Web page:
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Key Stage 3
The Key Stage 3 course has been developed in-house to reflect changes in Science at all Key Stages.
Each topic is built around real-world themes and issues in order to highlight the relevance of science to our everyday lives. The scheme uses a wide range of multimedia resources and activities which allows lessons to be tailored to meet the range of learning styles and abilities of each class of students.]
Year 7 are taught in mixed ability form groups. Years 8 and 9 are taught in sets based on their ability.
At the beginning of Year 9 students start to study GCSE level courses.
Key Stage 4
Students follow a double award science route through Key Stage 4, which leads to two GCSE grades for science. It is a combined course which has Biology, Chemistry and Physics elements.
Students who particularly enjoy Science can opt for Separate Sciences (3 Science GSCEs) during the Year 9 options process. Uptake for the separate sciences has been strong since its introduction here in September 2008.
Students are set according to ability for their GCSE courses.
All examinations for Science are now at the end of each course.
Practical work is carried out throughout the course and will be tested in the written papers at the end of the course from 2018.
Key Stage 5
For Key Stage 5 see the Sixth Form area. We currently run A levels in Biology, Chemistry and Physics.
Science is involved in the STEM club (KS3); GCSE revision; Physics, Chemistry and Biology clubs as well as running various visits, external trips and residential courses both here and abroad.
What do I need to do A-level Biology?
- You must have a Grade B or above in GCSE Double Award Science or in all three Separate Sciences. If you get a grade C at GCSE we shall ask you to try another subject - there’s little point in starting AS Biology
- You must be good at Maths. There is a great deal of maths in the Biology specification, including formulae and statistics, so you need to be confident at maths
- You must have maturity, self-discipline, good study skills and the motivation to succeed
A-level Biology is not an "easy option", it is extremely demanding and is often considered by students to be the most difficult of the sciences at AS and A2 level, since it involves such a wide range of skills.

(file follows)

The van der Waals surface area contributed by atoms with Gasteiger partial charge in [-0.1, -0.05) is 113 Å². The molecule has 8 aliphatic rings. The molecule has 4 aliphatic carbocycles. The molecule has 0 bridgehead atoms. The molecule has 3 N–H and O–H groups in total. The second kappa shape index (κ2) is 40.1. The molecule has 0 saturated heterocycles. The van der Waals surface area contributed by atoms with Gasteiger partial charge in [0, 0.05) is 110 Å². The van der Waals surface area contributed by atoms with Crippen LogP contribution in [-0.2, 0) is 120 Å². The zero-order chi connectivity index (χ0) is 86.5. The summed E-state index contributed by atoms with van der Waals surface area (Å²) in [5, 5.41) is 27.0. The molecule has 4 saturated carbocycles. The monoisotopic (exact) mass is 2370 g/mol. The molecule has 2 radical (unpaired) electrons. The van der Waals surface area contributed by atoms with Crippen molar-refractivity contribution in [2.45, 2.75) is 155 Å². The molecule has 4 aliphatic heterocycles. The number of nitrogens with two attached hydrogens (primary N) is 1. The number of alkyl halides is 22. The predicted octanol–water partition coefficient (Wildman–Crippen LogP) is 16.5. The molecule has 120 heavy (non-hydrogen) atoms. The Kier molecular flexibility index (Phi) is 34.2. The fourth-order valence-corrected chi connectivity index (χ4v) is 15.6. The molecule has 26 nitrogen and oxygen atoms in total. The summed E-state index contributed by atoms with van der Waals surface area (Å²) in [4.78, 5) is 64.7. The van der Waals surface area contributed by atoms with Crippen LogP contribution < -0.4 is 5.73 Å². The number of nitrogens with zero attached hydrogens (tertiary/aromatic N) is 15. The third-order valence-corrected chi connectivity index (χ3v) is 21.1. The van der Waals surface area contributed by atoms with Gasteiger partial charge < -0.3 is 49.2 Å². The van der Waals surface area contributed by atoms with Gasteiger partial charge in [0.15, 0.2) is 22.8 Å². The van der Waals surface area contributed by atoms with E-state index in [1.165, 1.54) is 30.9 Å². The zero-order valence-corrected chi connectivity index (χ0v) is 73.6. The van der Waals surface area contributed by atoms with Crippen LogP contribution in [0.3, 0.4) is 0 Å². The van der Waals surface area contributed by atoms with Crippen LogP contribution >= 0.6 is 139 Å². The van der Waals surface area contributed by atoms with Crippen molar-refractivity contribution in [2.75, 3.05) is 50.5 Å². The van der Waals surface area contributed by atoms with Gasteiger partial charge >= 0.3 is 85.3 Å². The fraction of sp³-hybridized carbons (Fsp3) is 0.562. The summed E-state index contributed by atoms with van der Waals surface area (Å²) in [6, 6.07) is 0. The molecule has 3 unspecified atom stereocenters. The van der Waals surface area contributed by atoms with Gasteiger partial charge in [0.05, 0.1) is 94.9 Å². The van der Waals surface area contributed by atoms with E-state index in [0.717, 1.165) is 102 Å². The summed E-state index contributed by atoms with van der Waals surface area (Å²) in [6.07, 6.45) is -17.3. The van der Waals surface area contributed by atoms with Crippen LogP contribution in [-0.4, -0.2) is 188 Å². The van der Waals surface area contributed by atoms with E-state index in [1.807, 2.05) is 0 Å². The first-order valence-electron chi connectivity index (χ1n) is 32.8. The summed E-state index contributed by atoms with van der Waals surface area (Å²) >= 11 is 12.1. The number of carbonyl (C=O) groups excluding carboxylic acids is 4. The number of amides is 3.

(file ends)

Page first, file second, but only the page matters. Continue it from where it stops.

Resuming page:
AS Biology is much harder than GCSE, so hard work and determination is required from day one. You need do one hour’s work on your own for each hour of tuition (i.e. 5 hours per week). To help you, we monitor your attendance, classwork, homework and attitude, and we liaise with your parents, tutor and Head of Sixth Form.
What Does the A-level Biology Course Consist Of?
AQA Biology consists of 6 units:
- Unit 1. Biology and Disease (biochemistry, cells, physiology, disease)
- Unit 2. The Variety of living organisms (physiology, genetics, ecology)
- Unit 3. Investigative and Practical Skills (assessed practical and test)
- Unit 4. Populations and Environment (metabolism, ecology, genetics)
- Unit 5. Control in Cells and Organisms (nervous system, homeostasis, DNA, biotechnology)
- Unit 6. Investigative and Practical Skills (assessed practical and test)
Other Subject Combinations
Chemistry and/or Geography complement Biology and usually result in a higher examination grade. In addition, a student wishing to continue his/her studies at university may study chemistry to have a wider choice of university options. This subject combination is essential to study medicine, pharmacy and veterinary science. However, many students study Biology as their single science subject and it can be studied with a range of humanity subjects, as well as languages, with good grades being achieved.
Potential Degree Courses and Career Choices
Biology, Genetics, Physiology, Pharmacy, Physiotherapy, Medicine, Nutrition, Occupational Therapy, Sports Science, Biomedical Science, Biochemistry, Nursing, Veterinary Science, Psychology.
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Our Chemistry Specification is through AQA. It is designed to encourage candidates to gain hands-on practical skills and data analysis skills, to appreciate how science works and its relevance beyond the laboratory and develop an enthusiasm for Chemistry. The specification also provides clear continuity from GCSE and progression to university.